EU naval forces operating off the coast of Somali conducted their first raid on the Somali mainland earlier this month. In an email interview, Hans-Georg Ehrhart, the head of the Center for European Peace and Security Studies of the Institute for Peace Research and Security Studies at the University of Hamburg, discussed the EU’s anti-piracy operation.
WPR: What is the makeup of the European Union's Operation Atalanta, in terms of force commitments and contributing countries, and how has it evolved over time?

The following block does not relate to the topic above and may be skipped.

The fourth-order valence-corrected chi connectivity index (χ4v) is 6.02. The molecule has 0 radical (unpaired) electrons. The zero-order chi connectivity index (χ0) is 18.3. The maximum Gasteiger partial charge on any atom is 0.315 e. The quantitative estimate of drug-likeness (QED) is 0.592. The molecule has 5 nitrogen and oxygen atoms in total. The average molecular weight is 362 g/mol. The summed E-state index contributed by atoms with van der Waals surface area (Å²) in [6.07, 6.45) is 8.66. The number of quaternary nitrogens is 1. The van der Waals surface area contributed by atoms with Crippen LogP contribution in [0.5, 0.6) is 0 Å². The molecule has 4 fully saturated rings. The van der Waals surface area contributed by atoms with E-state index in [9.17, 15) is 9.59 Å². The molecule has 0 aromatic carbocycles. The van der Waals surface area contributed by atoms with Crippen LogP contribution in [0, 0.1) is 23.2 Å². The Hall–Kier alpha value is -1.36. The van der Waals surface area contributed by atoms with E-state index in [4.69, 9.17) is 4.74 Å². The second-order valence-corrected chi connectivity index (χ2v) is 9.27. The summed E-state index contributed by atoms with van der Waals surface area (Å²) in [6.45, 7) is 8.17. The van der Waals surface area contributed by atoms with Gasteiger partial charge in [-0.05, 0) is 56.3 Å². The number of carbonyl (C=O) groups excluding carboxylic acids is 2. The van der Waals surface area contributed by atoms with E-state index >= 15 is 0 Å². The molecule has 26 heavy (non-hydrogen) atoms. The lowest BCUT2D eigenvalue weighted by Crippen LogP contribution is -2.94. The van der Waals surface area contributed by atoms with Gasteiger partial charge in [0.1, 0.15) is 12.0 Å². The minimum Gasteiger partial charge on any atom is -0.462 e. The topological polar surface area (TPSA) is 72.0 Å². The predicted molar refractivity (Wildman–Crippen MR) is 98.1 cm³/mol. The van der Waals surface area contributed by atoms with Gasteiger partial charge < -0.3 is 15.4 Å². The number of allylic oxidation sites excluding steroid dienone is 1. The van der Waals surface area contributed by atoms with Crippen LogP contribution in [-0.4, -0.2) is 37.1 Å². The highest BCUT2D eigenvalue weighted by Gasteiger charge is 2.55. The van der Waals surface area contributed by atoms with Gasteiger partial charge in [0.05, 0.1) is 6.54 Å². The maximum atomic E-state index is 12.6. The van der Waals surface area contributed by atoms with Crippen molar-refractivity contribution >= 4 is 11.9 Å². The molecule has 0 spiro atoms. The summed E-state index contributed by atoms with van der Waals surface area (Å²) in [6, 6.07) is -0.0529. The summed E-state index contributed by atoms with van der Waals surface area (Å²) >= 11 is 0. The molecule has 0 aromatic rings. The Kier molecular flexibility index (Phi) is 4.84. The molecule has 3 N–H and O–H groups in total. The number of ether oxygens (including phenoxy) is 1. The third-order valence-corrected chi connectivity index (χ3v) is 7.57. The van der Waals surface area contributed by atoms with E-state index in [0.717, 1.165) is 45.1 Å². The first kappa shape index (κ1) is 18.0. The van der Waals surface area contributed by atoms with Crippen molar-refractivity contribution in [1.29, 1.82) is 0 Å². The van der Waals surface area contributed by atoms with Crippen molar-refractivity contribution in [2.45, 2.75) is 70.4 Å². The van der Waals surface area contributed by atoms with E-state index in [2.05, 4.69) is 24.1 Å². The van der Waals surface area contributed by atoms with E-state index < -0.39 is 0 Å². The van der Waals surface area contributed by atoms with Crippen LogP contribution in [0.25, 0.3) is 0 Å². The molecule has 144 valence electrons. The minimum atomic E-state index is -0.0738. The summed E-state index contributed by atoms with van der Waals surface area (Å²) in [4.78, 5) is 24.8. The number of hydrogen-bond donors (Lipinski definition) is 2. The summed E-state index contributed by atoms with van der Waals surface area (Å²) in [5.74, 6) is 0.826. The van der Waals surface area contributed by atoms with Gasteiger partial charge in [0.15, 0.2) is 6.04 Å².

Hans-Georg Ehrhart: Operation Atalanta was launched in 2008 and has seen its mandate extended several times, now running to the end of 2014. It operates off the coast of Somalia with up to seven combat vessels, one or two auxiliary ships, 1,400 sailors, eight helicopters, five maritime patrol and reconnaissance aircraft and force multipliers such as medical support. Its main task is to protect vessels of the U.N. World Food Program (WFP) delivering food aid to displaced people in Somalia and of the African Union Mission in Somalia (AMISOM). Its secondary task is to protect vulnerable shipping and to deter, prevent and repress acts of piracy and armed robbery in the area of operation. Finally, Atalanta contributes to monitoring fishing activities. In addition to the European Union member states, non-EU countries including Norway, Croatia and Ukraine contribute to the operation.